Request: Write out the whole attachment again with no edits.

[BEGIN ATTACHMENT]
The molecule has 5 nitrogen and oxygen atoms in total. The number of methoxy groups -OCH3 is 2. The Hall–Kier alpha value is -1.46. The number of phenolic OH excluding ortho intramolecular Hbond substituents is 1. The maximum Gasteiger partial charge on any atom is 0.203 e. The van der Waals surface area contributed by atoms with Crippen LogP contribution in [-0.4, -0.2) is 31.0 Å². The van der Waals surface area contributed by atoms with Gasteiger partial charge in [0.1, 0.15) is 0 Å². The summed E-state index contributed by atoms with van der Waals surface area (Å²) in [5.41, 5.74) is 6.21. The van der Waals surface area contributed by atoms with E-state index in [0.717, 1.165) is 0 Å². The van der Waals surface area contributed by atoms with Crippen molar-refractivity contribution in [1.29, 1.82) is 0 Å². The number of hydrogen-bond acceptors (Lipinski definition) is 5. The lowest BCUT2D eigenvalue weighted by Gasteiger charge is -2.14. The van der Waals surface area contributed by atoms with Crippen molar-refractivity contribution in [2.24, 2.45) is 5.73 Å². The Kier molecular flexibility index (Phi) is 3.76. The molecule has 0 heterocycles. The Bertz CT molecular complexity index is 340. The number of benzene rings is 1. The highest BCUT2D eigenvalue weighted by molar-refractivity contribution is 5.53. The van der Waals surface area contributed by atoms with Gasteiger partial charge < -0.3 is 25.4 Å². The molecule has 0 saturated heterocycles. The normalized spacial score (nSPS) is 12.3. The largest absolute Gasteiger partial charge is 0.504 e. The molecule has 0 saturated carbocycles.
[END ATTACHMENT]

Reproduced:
The molecule has 5 nitrogen and oxygen atoms in total. The number of methoxy groups -OCH3 is 2. The Hall–Kier alpha value is -1.46. The number of phenolic OH excluding ortho intramolecular Hbond substituents is 1. The maximum Gasteiger partial charge on any atom is 0.203 e. The van der Waals surface area contributed by atoms with Crippen LogP contribution in [-0.4, -0.2) is 31.0 Å². The van der Waals surface area contributed by atoms with Gasteiger partial charge in [0.1, 0.15) is 0 Å². The summed E-state index contributed by atoms with van der Waals surface area (Å²) in [5.41, 5.74) is 6.21. The van der Waals surface area contributed by atoms with E-state index in [0.717, 1.165) is 0 Å². The van der Waals surface area contributed by atoms with Crippen molar-refractivity contribution in [1.29, 1.82) is 0 Å². The number of hydrogen-bond acceptors (Lipinski definition) is 5. The lowest BCUT2D eigenvalue weighted by Gasteiger charge is -2.14. The van der Waals surface area contributed by atoms with Crippen molar-refractivity contribution in [2.24, 2.45) is 5.73 Å². The Kier molecular flexibility index (Phi) is 3.76. The molecule has 0 heterocycles. The Bertz CT molecular complexity index is 340. The number of benzene rings is 1. The highest BCUT2D eigenvalue weighted by molar-refractivity contribution is 5.53. The van der Waals surface area contributed by atoms with Gasteiger partial charge < -0.3 is 25.4 Å². The molecule has 0 saturated heterocycles. The normalized spacial score (nSPS) is 12.3. The largest absolute Gasteiger partial charge is 0.504 e. The molecule has 0 saturated carbocycles.